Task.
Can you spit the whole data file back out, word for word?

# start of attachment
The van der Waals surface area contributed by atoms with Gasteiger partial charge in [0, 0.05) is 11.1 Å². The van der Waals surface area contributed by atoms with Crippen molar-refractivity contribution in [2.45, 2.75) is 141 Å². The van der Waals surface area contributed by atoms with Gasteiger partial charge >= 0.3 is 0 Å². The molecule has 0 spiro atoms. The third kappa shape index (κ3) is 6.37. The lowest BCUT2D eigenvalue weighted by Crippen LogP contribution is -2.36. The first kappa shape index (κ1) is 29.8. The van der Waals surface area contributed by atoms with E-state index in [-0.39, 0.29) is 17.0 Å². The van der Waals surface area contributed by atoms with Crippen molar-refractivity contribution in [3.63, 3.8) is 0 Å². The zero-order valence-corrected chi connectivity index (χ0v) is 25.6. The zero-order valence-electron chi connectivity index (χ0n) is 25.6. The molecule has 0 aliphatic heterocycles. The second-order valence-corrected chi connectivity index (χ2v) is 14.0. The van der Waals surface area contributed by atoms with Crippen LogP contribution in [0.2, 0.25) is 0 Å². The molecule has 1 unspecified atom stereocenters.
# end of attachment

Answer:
The van der Waals surface area contributed by atoms with Gasteiger partial charge in [0, 0.05) is 11.1 Å². The van der Waals surface area contributed by atoms with Crippen molar-refractivity contribution in [2.45, 2.75) is 141 Å². The van der Waals surface area contributed by atoms with Gasteiger partial charge >= 0.3 is 0 Å². The molecule has 0 spiro atoms. The third kappa shape index (κ3) is 6.37. The lowest BCUT2D eigenvalue weighted by Crippen LogP contribution is -2.36. The first kappa shape index (κ1) is 29.8. The van der Waals surface area contributed by atoms with E-state index in [-0.39, 0.29) is 17.0 Å². The van der Waals surface area contributed by atoms with Crippen molar-refractivity contribution in [3.63, 3.8) is 0 Å². The zero-order valence-corrected chi connectivity index (χ0v) is 25.6. The zero-order valence-electron chi connectivity index (χ0n) is 25.6. The molecule has 0 aliphatic heterocycles. The second-order valence-corrected chi connectivity index (χ2v) is 14.0. The van der Waals surface area contributed by atoms with Crippen LogP contribution in [0.2, 0.25) is 0 Å². The molecule has 1 unspecified atom stereocenters.